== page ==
The Rufous Hummers are Back!

A male, showing the typical rufous coloring and the white eyespot of both sexes.

    Hank and I were sipping coffee on our deck the other morning when my heart jolted into my throat. A miniature buzz bomb whizzed past my ear, reversed course, and zipped back to an evergreen shrub near the steps. Had a smaller buzz registered a split second earlier? Yes, it had.

Female Rufous, with rufous sides, green back, and speckled throat.

    The maker of the outsize noise hovered next to the bush, vibrating wings a blur. The copper-colored body glowed orange as a firebrand in the sunlight. Its iridescent throat flashed red; its fan of black and green tail feathers and its head curved together in a backward C. The display must have been irresistible to the little female perched in the bush. She dropped to the ground, her green back and white belly glistening, her long black bill tilted upward. She gazed adoringly as any teenager while her magnificent suitor swung, pendulum-like, above her.

    It was one of God’s jewel-moments and it lasted only a few seconds. When I made a slight movement, both birds flashed away.

    The rufous hummingbirds had returned to the Pacific Northwest. These medium-sized, feisty hummers are noted for their lengthy migration route. Our visitors had probably spent the winter in Mexico or the southern U.S., but their breeding grounds are to the west of the Rockies, from Oregon to southern Alaska. In the fall, they migrate through the Rockies and back to their wintering grounds. They play an important part in pollinating plants year-round throughout this vast habitat.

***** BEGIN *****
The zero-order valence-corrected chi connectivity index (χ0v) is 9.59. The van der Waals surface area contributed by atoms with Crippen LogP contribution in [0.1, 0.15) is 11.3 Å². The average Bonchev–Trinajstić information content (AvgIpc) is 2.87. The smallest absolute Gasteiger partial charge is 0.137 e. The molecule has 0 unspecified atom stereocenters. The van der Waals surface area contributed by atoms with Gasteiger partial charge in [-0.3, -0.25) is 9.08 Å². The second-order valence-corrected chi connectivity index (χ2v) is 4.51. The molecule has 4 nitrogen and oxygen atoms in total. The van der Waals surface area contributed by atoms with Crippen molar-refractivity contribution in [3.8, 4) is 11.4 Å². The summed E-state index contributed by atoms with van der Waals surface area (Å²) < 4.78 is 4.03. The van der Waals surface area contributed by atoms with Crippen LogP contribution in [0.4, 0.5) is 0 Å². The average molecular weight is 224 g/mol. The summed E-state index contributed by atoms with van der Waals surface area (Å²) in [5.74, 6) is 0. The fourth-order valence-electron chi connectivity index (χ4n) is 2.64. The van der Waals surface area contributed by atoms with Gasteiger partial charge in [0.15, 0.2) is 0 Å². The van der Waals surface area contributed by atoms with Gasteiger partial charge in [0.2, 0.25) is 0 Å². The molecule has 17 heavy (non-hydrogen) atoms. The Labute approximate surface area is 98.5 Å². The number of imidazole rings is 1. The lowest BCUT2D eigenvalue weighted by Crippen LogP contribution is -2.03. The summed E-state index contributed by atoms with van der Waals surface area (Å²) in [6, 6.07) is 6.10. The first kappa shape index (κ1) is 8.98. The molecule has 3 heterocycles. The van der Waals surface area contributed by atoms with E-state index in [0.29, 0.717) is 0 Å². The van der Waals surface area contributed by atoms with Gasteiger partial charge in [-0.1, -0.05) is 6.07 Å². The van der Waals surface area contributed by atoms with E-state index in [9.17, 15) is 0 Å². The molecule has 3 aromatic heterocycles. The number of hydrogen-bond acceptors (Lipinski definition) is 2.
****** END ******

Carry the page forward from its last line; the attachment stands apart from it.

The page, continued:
Like all hummingbirds, the Rufous feed on nectar and tiny insects which they either catch in flight or steal from spider webs. They breed as far north as Alaska, more northerly than any other hummingbird. The female constructs her thimble-sized nest of soft plant materials held together with strands of spider web. She adds a layer of moss and decorates it with camoflaging flakes of lichen. She feeds her young by placing her long bill into their throats and regurgitating a mixture of nectar and insects.

    A rufous hummingbird weighs only about as much as a penny and a half but it’s among the most pugnacious of hummers. It will chase away other hummingbirds, even those that weigh twice as much, from any feeder or patch of flowers it considers its territory.

    Rufous hummingbirds are a fascinating example of the adaptability and variety of the creatures with whom we share the world. And because of the huge territory they cover during the year, they need our help in protecting places where they can feed and nest.

Photos courtesy of Photobucket

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